From Galway to Dublin:
Milestone at the Garden:
Apart from regularly reviewing new releases, one of the functions of The Irish Music Review is to draw attention to recordings which should comprise an essential element of anyone’s collection. Two unquestionable components of such should be these two compilation albums produced by Dick Spottswood and Philippe Varlet in the 1990s.
Of course, there are many similar collections available, including Reg Hall’s splendid compilations for the Topic label such as Round the House and Mind the Dresser, but these two albums are equally worthy of attention.
The first, From Galway to Dublin, takes its title from the opening track, a novelty song recorded by Dan Sullivan’s Shamrock Band in 1929, and its cover features a striking photograph of the fiddler Neillidh Boyle outside his cottage near Dungloe, Co. Donegal whose set of the hornpipe and reel Harvest Home and The Green Mountain, recorded in 1937, appears as track number nine. Indeed those tracks reveal the breadth of the compilation which also features songs popularised by Delia Murphy, Murty Rabbett, Paddy Beades, James Mullan, Frank Quinn and John Griffin, as well as a welter of fine fiddlers (Paddy Killoran, James Morrison, Paddy Sweeney and Denis Murphy). There are also several tracks of uilleann piping, accordion and flute music and, unusually for the times, a piano solo by Eleanor Kane dating from 1935.
If there has to be a quibble then it lies in the accuracy of the album’s subtitle. Denis Murphy’s set of reels was recorded in Dublin in 1959 and uilleann piper Tommy Reck’s hornpipes in 1950. Neither could possibly fall within the meaning of said subtitle, but nonetheless two such graceful players are always worth hearing.
In contrast to the above, Milestone at the Garden (again the title comes from the opening track, a reel played by James Morrison) is far more specific in its coverage, relying almost entirely upon 78rpm recordings, though again there are exceptions. There is another Denis Murphy track from 1959, leading one to wonder whether the producers and/or Rounder had sought approval from Gael Linn before using it, since it, the previously mentioned track on From Galway to Dublin and another here, Seán Ryan’s The Dash to Portobello and Paddy Canny’s Garret Barry’s, were all released as 78s and would still have been under copyright in 1996 at the time of the album’s release – no mention of Gael Linn’s approval is included in the liner notes. The exceptions come in the form of two tracks by Louis E. Quinn and James ‘Lad’ O’Beirne (from Ed Reavy’s private collection), a Copley 45rpm release of Seán McGuire and an acetate demo of Sligo fiddler Kathleen Harrington.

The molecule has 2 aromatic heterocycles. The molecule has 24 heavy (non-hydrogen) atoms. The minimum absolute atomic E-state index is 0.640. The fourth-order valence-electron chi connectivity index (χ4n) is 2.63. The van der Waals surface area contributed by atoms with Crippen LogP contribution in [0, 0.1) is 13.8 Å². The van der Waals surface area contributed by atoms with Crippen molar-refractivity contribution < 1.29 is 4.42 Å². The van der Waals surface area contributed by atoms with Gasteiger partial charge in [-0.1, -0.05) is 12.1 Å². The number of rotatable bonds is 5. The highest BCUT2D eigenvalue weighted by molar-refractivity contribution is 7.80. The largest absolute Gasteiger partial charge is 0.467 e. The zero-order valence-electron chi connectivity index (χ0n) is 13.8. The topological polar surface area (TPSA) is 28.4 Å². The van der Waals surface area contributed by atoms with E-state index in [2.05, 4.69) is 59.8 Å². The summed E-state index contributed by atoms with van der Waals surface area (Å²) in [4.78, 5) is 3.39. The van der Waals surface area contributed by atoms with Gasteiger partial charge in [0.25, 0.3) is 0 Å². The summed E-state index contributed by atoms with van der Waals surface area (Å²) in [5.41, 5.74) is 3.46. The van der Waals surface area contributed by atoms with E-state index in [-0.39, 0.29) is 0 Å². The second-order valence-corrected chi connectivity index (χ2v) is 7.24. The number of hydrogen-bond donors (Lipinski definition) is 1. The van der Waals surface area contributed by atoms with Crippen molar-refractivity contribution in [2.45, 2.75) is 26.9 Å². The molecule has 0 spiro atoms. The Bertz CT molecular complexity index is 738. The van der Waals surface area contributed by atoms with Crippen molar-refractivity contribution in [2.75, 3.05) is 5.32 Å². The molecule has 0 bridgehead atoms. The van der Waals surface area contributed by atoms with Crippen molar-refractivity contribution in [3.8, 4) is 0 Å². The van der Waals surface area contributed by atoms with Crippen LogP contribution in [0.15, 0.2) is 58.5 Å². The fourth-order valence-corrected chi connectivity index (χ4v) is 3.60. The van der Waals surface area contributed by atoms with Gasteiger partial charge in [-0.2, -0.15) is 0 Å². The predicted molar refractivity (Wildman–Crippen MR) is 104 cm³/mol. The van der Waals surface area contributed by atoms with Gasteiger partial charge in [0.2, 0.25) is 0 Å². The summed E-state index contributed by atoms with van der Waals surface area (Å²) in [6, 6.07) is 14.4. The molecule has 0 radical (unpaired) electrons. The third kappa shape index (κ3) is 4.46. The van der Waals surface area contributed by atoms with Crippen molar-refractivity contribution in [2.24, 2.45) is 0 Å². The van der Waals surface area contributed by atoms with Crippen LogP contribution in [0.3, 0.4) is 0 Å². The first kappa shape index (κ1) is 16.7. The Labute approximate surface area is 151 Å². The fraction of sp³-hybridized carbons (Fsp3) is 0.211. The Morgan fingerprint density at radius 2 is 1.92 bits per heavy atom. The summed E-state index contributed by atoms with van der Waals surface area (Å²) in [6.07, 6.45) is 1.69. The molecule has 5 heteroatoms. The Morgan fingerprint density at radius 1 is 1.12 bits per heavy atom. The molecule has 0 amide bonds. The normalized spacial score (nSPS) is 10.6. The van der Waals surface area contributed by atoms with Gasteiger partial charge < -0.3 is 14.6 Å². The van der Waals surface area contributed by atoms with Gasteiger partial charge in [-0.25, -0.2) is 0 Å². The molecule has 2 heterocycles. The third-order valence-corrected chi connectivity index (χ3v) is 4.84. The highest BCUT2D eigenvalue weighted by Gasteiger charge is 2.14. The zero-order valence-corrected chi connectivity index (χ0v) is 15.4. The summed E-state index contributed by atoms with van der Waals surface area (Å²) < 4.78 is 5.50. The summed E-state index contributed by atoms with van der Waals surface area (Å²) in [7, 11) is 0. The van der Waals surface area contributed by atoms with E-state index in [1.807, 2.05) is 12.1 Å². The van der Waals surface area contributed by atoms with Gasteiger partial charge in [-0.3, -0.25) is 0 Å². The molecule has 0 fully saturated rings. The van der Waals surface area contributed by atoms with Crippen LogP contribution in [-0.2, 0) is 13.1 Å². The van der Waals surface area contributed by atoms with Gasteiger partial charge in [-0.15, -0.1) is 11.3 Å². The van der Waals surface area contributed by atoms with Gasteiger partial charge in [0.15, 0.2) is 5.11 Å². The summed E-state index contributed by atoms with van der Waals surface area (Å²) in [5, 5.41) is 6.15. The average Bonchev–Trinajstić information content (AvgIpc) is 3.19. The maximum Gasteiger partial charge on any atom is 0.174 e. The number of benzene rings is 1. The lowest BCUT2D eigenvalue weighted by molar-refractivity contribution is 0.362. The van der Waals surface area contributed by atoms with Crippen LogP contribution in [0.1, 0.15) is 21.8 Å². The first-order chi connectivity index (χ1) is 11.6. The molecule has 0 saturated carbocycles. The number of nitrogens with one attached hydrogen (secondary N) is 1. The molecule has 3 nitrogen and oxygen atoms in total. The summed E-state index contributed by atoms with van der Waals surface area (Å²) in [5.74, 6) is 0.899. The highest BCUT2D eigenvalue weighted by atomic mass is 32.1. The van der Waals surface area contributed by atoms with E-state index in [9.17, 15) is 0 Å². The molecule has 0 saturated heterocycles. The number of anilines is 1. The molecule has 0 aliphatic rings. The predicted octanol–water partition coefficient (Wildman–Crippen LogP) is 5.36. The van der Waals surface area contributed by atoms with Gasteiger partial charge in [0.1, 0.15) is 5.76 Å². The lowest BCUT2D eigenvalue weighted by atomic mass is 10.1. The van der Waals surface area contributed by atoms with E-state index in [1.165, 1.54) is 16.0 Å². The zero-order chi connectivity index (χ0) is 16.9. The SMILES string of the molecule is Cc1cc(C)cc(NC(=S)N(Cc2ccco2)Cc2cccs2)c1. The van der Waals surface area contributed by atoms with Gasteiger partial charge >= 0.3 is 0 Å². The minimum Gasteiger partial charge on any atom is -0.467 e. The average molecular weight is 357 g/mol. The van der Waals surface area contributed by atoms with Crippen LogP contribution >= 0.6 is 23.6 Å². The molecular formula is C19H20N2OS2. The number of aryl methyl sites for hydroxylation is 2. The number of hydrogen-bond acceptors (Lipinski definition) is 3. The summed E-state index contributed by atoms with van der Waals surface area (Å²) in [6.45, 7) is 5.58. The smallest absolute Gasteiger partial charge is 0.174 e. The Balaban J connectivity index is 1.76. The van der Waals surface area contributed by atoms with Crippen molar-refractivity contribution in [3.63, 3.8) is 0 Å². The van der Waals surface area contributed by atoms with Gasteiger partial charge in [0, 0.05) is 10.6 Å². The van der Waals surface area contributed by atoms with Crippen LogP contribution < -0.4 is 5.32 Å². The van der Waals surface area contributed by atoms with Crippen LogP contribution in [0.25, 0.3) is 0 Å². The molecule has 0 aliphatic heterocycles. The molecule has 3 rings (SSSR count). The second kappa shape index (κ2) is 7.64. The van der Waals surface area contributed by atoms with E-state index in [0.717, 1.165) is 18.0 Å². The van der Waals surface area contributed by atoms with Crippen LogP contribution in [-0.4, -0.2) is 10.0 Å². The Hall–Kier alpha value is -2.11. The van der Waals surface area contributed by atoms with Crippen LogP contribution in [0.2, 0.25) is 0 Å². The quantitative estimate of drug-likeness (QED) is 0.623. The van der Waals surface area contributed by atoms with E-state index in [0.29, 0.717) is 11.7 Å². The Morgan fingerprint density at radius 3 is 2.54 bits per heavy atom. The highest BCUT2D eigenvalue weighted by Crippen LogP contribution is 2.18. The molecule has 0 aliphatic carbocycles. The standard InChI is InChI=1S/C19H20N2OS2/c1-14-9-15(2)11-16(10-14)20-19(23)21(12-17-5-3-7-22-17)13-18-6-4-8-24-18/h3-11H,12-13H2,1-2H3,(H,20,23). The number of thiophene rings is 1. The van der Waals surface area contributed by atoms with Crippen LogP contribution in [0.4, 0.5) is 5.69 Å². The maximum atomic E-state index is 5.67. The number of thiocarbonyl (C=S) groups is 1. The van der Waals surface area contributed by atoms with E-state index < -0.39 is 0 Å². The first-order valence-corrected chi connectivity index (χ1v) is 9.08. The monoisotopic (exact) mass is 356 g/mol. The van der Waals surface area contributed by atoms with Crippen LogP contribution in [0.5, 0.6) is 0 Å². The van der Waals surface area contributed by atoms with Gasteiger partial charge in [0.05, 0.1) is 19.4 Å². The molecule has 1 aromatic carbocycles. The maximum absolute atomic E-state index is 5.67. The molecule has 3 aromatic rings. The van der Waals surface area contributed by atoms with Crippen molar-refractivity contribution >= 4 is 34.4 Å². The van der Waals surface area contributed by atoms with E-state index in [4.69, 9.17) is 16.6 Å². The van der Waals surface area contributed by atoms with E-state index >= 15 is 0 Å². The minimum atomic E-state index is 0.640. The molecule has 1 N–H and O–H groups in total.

Whatever the case regarding provenance Milestone at the Garden remains a basket of delights, not least in the shape of Paddy Cronin’s wonderfully enthused playing of The Doon Reel/Quinn’s Reel which, had it been a chocolate, would instantly acquire the adjective ‘moorish’! The album is also to be valued for its inclusion of fiddlers whose names are nowadays less familiar than the acclaimed Sligo trio (Coleman, Killoran, Morrison), such as Frank O’Higgins, Packie Dolan and John Howard. Additionally, there’s a rare opportunity to hear a side from one of Donegal fiddler Danny O’Donnell’s 78s which have rarely appeared on any similar compilations.
Both albums feature extremely detailed liner booklets detailing not only the date of recording, when known, providing background information on the musicians and the tunes. The quality of the remastering is exceptional, even if it is well nigh impossible to eradicate the hiss produced by the early ‘acoustic’ recordings.
10th April, 2006
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